Copyright Rights and Wrongs

April 20, 2017

Copyright DefinitionCopyright seems like a rather lofty notion. Few put copyright at the top of their list of must-haves in contract negotiations, and even fewer take the time to actually register their documents for copyright protection. But you do have copyright protections under current law. That copyright can come in handy as a risk management tool as well as leverage in a fee dispute. Unfortunately, many design professionals give away their rights vis-à-vis their contracts without a full appreciation of the implications of their actions.

Copyright statutes have been on our books since the 1700s. The Copyright Act (Title 17 of the US Code) provides useful protection applicable to your practice by including pictorial, graphic and sculptural works, as well as architectural works, as copyrightable materials. Architectural works include drawings, models and the structure itself. “Arrangement of spaces and elements” are protected, but not “individual standard features.” Registering your architectural works creates a public record of the registration and is essential in an infringement action. It takes 30 minutes and $30 to complete. But even if you do not register your works, they are still protected unless you give those rights away by contract.

Copyright in Standard Design Contracts

Standard design industry contracts (e.g., AIA and EJCDC), keep the copyright with the design professional and provide for a limited license to the client/owner for use of the documents. That license is generally limited for use on the specific project only, and does not allow for transfer of that license to third parties. The design industry contracts also include an indemnity provision in the professional’s favor that mitigates risk should those documents be used or modified without proper authority. Most owner generated contracts, on the other hand, demand a transfer of copyright to the owner, and those terms are often agreed to by the professional, presumably because the professional is not fully aware of its rights or the risks involved in giving those rights away.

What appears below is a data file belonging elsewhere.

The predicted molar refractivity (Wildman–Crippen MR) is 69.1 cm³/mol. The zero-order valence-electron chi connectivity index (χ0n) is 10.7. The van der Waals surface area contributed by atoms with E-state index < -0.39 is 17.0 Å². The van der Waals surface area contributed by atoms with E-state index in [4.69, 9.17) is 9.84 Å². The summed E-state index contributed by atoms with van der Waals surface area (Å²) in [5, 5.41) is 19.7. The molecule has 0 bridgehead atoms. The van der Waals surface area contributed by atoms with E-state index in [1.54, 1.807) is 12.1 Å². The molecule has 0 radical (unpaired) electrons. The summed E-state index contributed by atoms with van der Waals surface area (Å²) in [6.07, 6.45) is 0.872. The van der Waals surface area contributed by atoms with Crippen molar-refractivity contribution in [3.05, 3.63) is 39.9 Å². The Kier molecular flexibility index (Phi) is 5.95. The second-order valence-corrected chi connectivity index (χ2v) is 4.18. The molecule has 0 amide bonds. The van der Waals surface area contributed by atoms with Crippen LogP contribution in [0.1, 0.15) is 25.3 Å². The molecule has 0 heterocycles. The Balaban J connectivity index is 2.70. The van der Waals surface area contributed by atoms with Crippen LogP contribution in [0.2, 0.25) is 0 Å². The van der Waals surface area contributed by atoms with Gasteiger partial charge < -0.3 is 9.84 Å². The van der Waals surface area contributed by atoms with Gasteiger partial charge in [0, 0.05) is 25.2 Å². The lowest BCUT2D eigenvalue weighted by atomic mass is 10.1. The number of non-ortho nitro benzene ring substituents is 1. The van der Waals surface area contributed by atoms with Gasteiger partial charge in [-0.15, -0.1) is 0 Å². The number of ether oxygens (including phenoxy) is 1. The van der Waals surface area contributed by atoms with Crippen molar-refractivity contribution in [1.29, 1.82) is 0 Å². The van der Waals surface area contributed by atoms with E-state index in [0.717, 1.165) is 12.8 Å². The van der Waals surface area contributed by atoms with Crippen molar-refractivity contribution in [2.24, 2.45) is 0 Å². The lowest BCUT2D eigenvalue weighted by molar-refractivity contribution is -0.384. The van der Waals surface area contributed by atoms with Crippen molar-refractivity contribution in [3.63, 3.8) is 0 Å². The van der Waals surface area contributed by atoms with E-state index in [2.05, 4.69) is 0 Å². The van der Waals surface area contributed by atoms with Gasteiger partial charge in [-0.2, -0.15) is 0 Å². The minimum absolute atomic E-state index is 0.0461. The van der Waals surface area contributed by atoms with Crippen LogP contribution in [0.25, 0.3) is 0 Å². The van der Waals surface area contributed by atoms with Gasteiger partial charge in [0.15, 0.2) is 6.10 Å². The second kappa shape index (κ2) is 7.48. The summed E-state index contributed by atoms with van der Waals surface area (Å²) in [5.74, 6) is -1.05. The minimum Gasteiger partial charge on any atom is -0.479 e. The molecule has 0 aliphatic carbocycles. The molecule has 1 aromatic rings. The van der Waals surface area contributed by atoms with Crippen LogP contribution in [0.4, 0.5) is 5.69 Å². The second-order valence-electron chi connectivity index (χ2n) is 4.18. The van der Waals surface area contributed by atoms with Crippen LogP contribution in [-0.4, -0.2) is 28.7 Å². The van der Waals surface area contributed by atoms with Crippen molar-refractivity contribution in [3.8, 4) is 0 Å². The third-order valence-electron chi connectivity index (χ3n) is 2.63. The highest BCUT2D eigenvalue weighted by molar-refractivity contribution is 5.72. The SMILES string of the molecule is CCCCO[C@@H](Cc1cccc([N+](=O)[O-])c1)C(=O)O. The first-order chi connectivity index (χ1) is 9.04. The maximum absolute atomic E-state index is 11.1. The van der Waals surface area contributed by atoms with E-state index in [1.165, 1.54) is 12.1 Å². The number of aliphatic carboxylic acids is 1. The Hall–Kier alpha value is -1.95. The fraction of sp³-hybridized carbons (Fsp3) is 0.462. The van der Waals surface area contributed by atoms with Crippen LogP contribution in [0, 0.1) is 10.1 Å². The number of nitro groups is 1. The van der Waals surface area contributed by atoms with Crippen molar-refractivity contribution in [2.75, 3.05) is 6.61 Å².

Depending on how “documents” is defined in the contract, the risks you take in giving away ownership and copyright protections can be significant. By relinquishing rights to plans, details specifications, general conditions and standard materials, you are potentially handing over (without additional compensation or further assurances of proper use) your ability to use the items you use and rely on every day in your practice. By surrendering rights to sketches, early renditions, preliminary calculations and mockups, you are possibly offering up items that may not be indicative of your “best day.” Finally, by giving up rights to photographs and electric expressions, you are giving free reign to materials that can be easily manipulated or misinterpreted.

In sum, the perils of transferring your ownership and copyrights include:

  • Loss of control of the use of your work product – increasing your risk and liability